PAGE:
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Intersectional Perspectives – Amplifying Voices of Experience

Youth MOVE National (YMN) is a youth-driven organization dedicated to improving services and systems that support positive growth and development by uniting the voices of individuals who have lived experience in various systems. A major part of that is working to expand and enhance the Youth Peer Support workforce!

The Youth MOVE Change Initiative (YMCI) is an effort within YMN that seeks to amplify the Youth Peer Support movement with a focus on BIPOC & LGBTQ+ communities. As part of this initiative, we are launching “Intersectional Perspectives,” an online gallery featuring youth and young adults with lived experience. Throughout the life of this project, YMCI participants affirmed the importance of learning from other leaders with lived experience.

Intersectionality is a term coined by Kimberlé Crenshaw, an American civil rights advocate and a leading scholar of critical race theory. The concept of intersectionality describes the ways in which systems of inequality based on gender, race, ethnicity, sexual orientation, gender identity, disability, class, and other forms of discrimination “intersect” to create unique dynamics and effects. For example, when a Black, Muslim, trans woman wearing a Hijab is being discriminated against, it would be impossible to dissociate her trans identity from her Muslim identity or to isolate the dimension(s) causing her discrimination. Most often, multiple forms of inequality are experienced simultaneously, and must therefore be analyzed and addressed together in order to prevent one form of inequality from reinforcing another. Our gallery is called “Intersectional Perspectives” because we want to uplift recommendations and experiences of youth and young adults intentionally, at various intersections of identity.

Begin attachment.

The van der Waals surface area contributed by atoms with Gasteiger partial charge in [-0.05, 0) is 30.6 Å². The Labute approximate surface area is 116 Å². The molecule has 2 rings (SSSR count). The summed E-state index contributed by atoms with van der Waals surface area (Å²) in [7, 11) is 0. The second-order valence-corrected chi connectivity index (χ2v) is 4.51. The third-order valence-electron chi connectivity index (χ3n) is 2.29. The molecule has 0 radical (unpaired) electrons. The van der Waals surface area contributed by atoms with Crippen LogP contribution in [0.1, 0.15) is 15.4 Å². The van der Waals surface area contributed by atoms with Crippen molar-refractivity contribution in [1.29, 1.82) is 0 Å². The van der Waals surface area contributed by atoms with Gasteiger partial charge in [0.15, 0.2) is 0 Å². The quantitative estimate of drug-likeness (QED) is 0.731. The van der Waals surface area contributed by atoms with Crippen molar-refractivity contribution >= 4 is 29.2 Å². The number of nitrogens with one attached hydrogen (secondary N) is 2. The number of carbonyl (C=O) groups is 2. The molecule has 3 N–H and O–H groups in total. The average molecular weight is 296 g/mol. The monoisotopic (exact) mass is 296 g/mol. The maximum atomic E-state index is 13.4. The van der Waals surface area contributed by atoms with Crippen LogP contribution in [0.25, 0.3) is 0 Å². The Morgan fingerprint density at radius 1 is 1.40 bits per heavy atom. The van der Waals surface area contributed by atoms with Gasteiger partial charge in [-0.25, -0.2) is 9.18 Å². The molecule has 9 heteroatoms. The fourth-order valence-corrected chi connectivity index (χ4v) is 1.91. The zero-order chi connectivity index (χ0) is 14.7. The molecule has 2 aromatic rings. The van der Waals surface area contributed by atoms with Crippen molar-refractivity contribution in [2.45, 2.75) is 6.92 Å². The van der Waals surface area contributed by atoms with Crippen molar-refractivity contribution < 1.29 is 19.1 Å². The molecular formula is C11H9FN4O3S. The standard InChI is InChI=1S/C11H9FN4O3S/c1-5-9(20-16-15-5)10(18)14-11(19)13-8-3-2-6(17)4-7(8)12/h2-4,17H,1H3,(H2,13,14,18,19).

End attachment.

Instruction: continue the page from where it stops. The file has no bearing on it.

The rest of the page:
Here’s an example of what this will look like from Tashia Wing-Roberson:

What advice would you offer people looking to support Black communities Impacted by child-serving systems?

“To support Black communities impacted by child-serving systems is to recognize the history of implicit bias and white supremacy that infiltrate these systems. Black communities are often disproportionately represented in these systems and subject to disparities in outcomes. Scholars even argue that the child serving systems, especially child welfare, is another way to police Black families”

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Stay tuned to read more from many others on Intersectional Perspectives: Amplifying Voices of Experience!

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